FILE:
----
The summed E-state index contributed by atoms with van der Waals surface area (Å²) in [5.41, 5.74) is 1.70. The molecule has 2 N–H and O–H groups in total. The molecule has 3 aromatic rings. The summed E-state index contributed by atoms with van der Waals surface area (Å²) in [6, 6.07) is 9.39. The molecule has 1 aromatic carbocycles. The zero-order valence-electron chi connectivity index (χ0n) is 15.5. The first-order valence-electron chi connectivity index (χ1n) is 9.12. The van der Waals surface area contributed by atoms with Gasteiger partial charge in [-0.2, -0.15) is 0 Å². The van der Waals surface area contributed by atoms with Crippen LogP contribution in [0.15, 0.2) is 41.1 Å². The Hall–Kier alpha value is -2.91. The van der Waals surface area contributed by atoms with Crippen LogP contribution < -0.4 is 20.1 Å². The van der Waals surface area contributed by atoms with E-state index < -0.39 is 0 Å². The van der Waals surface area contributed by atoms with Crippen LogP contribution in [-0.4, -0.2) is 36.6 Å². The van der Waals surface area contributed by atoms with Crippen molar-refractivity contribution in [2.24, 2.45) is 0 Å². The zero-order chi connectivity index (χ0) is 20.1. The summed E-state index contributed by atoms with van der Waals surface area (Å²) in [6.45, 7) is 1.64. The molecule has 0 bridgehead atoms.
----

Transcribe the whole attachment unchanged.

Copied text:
The summed E-state index contributed by atoms with van der Waals surface area (Å²) in [5.41, 5.74) is 1.70. The molecule has 2 N–H and O–H groups in total. The molecule has 3 aromatic rings. The summed E-state index contributed by atoms with van der Waals surface area (Å²) in [6, 6.07) is 9.39. The molecule has 1 aromatic carbocycles. The zero-order valence-electron chi connectivity index (χ0n) is 15.5. The first-order valence-electron chi connectivity index (χ1n) is 9.12. The van der Waals surface area contributed by atoms with Gasteiger partial charge in [-0.2, -0.15) is 0 Å². The van der Waals surface area contributed by atoms with Crippen LogP contribution in [0.15, 0.2) is 41.1 Å². The Hall–Kier alpha value is -2.91. The van der Waals surface area contributed by atoms with Crippen LogP contribution < -0.4 is 20.1 Å². The van der Waals surface area contributed by atoms with E-state index < -0.39 is 0 Å². The van der Waals surface area contributed by atoms with Crippen LogP contribution in [-0.4, -0.2) is 36.6 Å². The van der Waals surface area contributed by atoms with Crippen molar-refractivity contribution in [2.24, 2.45) is 0 Å². The zero-order chi connectivity index (χ0) is 20.1. The summed E-state index contributed by atoms with van der Waals surface area (Å²) in [6.45, 7) is 1.64. The molecule has 0 bridgehead atoms.